UBC Theses and Dissertations
'All the feels’ – exploring educators’ embodied experiences of sex education Hare, Kathleen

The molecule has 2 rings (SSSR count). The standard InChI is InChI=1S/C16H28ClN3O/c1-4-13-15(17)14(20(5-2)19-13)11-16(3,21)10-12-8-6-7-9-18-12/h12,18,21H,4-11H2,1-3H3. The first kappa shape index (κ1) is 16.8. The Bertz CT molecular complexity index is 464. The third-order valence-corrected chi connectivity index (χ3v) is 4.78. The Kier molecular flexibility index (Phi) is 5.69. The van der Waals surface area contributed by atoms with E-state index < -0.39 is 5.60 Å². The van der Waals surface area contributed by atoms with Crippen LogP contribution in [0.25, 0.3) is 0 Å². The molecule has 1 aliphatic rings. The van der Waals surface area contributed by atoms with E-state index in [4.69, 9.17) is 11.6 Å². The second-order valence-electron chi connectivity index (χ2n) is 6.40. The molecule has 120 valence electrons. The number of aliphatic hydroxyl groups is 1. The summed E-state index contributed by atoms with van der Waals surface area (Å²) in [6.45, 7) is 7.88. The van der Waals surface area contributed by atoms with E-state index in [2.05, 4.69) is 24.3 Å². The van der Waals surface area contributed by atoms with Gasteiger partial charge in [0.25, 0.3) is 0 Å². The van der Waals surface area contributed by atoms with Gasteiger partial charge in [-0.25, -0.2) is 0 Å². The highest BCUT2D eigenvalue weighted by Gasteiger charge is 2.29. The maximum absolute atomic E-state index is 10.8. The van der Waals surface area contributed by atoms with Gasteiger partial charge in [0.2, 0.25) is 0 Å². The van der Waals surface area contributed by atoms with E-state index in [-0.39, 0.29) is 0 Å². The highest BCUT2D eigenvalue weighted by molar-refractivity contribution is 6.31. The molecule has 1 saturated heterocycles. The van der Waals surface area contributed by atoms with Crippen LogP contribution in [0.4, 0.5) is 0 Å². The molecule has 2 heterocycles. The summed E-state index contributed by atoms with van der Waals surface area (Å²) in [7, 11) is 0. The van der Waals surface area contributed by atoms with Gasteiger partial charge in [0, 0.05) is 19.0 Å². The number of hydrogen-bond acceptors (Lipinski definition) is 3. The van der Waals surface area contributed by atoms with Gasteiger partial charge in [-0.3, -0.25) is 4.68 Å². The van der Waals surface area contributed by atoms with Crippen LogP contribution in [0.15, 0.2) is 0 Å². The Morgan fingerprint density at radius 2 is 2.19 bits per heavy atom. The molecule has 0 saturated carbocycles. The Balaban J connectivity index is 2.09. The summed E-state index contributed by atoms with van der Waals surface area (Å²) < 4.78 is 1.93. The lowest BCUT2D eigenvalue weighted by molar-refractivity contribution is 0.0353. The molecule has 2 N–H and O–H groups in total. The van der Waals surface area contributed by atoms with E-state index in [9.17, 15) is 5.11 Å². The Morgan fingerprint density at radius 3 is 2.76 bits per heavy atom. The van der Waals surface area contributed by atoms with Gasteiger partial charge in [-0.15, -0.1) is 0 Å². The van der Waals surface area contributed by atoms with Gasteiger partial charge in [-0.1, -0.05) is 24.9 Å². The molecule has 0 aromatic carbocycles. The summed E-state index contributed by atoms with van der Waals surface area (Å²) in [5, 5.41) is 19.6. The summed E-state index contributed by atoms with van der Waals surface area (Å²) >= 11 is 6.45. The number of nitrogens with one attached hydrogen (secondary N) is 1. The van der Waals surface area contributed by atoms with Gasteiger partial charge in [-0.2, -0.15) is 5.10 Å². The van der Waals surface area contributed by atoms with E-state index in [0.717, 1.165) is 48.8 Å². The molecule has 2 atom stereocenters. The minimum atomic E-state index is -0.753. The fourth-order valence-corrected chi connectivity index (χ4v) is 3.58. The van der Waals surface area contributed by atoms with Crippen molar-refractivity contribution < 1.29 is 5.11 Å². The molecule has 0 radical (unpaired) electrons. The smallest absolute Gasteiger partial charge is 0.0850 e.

It is well established that comprehensive sexual health education (SHE) in Canada is inconsistent and reflects a range of content, learning outcomes, and adherences to pedagogical best practices. To better understand why, in this dissertation I examined how SHE is known, lived, and produced through sexual health educators’ bodies, as well as the corresponding implications for pedagogy and practice. Inquiry of this nature has a heightened importance because sex educators remain curiously understudied in Canada, with no other known studies addressing their embodied experiences. I first situated myself in the research project by distilling the theoretical, methodological, and contextual gaps in relevant scholarship. I then created a custom ‘felt-sense’ theoretical lens for interpreting sexual health educators’ phenomenological experiences via arts-based processes. I next employed principles of sensory ethnography as I took part in a community-based sexual health educator training program alongside fellow novice sex educators in Vancouver, Canada. Working with five focal novice educators, I employed a range of qualitative and arts-based methods to contribute a nuanced account of each educator’s embodied experiences of learning to teach SHE, including my own. As part of this, I interrogated the social conditions interconnecting with educators’ embodied conditions to consider ways that the collective (re)production of meanings may counter the varied anti-oppressive aims of SHE. The findings of this study are organized around three primary felt-sense experiences: Interchange, Intensification, and Interruption. Through all three experiences, I found that the educators learn and teach in a context of ever-shifting knowledge, realities, and priorities. Multiple intersubjectivities and ways of being exist alongside each other, coming to the forefront of pedagogical practice as needed and desired. Educators’ selves were in ongoing, sometimes paradoxical, dialogue with situational demands and logistics, as well as with intersubjectivities and memories. Considering the influences of trauma, misogyny and racial hegemony on SHE, educators’ reflexivity and ongoing growth are crucial. Mirroring the educators’ dedication to being multifaceted and inclusive professionals in face of the demanding nature of SHE, I conclude by carving out a space and offering suggestions for how embodied experiences may be helpfully conceptualized and operationalized within future pedagogical practices.
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